Higher Education Overview in Portugal

In Portugal, the university system has a strong theoretical basis and is highly research-oriented while the polytechnical system provides a more practical training and is profession-oriented. Degrees in fields such as medicine, law, pharmaceutical sciences, natural sciences, economics, psychology or veterinary medicine are taught only in university institutions. Other fields like engineering, technology, management, education, agriculture, sports, or humanities are taught both in university and polytechnic institutions. Specifically vocationally oriented degrees such as, nursing, health care technician, accounting technician, preschool and primary school teaching, are only offered by the polytechnic institutions.

The oldest university is the University of Coimbra founded in 1290. The largest university, by number of enrolled students, is the University of Porto - with approximately 28,000 students. The Catholic University of Portugal, the oldest non-state-run university (concordatary status), was instituted by decree of the Holy See and has been recognized by the State of Portugal since 1971. A few polytechnical higher education institutions, though formed as such in the 1980s, have their origin in 19th century educational institutions - this is the case of the Instituto Superior de Engenharia de Lisboa, the Instituto Superior de Engenharia do Porto and the Escola Superior Agrária de Coimbra.

Public or private higher education institutions or courses cannot operate, or are not accredited, if they are not recognized by the Ministério da Ciência, Tecnologia e Ensino Superior (Ministry of Science, Technology and Higher Education). The two systems of higher education - university and polytechnic - are linked, and it is possible to transfer from one to the other through extraordinary effort. It is also possible to transfer from a private institution to a public one (or vice versa) on the same basis.

Many universities are usually organized by faculty (faculdade). Institute (instituto) and school (escola) are also common designations for autonomous units of Portuguese higher learning institutions, and are always used in the polytechnical system, though several universities also use these systems.

Access to public higher education institutions is subject to enrollment restrictions (numerus clausus), and students must compete for admission. Students who hold a diploma of secondary education (12th grade) or the equivalent, who meet all legal requirements, particularly exams in specific subjects in which minimum marks must be obtained, may apply. Any citizen over 23 years old who does not have the secondary education diploma (12th grade) can attempt to gain admission to a limited number of vacant places available, through special examination which includes an interview (Decree law: Decreto-Lei 64/2006, de 21 de Março). Public university's tuition fees are greater than polytechnics', and polytechnic weekend and evening classes are usually organized. For a large number of academic fields, undergraduate and graduate admission criteria and student evaluation in most public university institutions are usually more selective and demanding than in many private institutions or polytechnic institutions. Access to private higher education institutions is regulated by each institution.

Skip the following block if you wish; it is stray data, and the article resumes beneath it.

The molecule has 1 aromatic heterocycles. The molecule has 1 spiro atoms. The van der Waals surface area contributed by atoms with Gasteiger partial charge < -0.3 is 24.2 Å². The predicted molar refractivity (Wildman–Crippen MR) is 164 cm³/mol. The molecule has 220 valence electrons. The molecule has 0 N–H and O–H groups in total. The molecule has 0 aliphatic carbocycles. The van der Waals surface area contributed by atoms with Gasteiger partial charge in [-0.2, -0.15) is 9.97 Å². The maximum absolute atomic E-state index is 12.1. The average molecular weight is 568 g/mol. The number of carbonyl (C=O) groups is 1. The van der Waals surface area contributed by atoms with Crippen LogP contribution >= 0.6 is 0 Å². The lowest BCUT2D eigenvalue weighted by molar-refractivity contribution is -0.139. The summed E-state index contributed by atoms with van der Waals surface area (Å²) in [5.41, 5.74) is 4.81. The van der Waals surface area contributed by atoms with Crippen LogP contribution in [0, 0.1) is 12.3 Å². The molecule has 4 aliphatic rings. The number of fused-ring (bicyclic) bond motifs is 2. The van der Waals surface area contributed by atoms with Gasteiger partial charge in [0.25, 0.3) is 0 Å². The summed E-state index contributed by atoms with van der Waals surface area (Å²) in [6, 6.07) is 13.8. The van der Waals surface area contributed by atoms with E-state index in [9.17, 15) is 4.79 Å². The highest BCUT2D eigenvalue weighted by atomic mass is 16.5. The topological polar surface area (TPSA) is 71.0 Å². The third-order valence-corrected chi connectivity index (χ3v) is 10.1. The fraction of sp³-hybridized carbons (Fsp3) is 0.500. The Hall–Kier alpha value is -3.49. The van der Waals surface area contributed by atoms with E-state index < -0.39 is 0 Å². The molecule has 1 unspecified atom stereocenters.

After 2006, with the approval of new legislation on the frame of the Bologna Process, any polytechnic or university institution of Portugal is able to award a first cycle of study, known as licenciatura (licentiate) plus a second cycle which confers a mestrado (master's degree). Before then, only university institutions awarded master's degrees. All institutions award master's degrees after a second cycle of study, and some universities award integrated master's degrees (joint degrees) through a longer single cycle of study, with fields such as medicine having an initial 6-year study cycle needed for a master's degree. Doutoramentos (Ph.D. degrees) are only awarded by university institutions. Only university institutions carry out fundamental research in addition to research and development.However, since after the Bologna Process (2006/2007) an increasingly large number of polytechnical institutions have established to some extent their own research and development units.

There are also special higher education institutions linked with the military and the police. These institutions generally have good reputations and are popular among students because their courses are a passport to the military/police career. These state-run institutions are the Air Force Academy, the Military Academy, the Naval School and the Instituto Superior de Ciências Policiais e Segurança Interna.

According to the OECD's Programme for International Student Assessment (PISA), the average Portuguese 15-year-old student was for many years underrated and underachieving in terms of reading literacy, mathematics and science knowledge in the OECD, nearly tied with the Italian and just above those from countries like Greece, Turkey and Mexico. However, since 2010, PISA results for Portuguese students improved dramatically. If this was true, it could be translated into a higher average level of readiness and academic skill among freshmen attending Portuguese universities and other higher education institutions. However, the Portuguese Ministry of Education announced a 2010 report published by its office for educational evaluation GAVE (Gabinete de Avaliação do Ministério da Educação) which criticized the results of PISA 2009 report and claimed that the average Portuguese teenage student had profound handicaps in terms of expression, communication and logic, as well as a low performance when asked to solve problems. They also claimed that those fallacies are not exclusive of Portugal but indeed occur in other countries due to the way PISA was designed.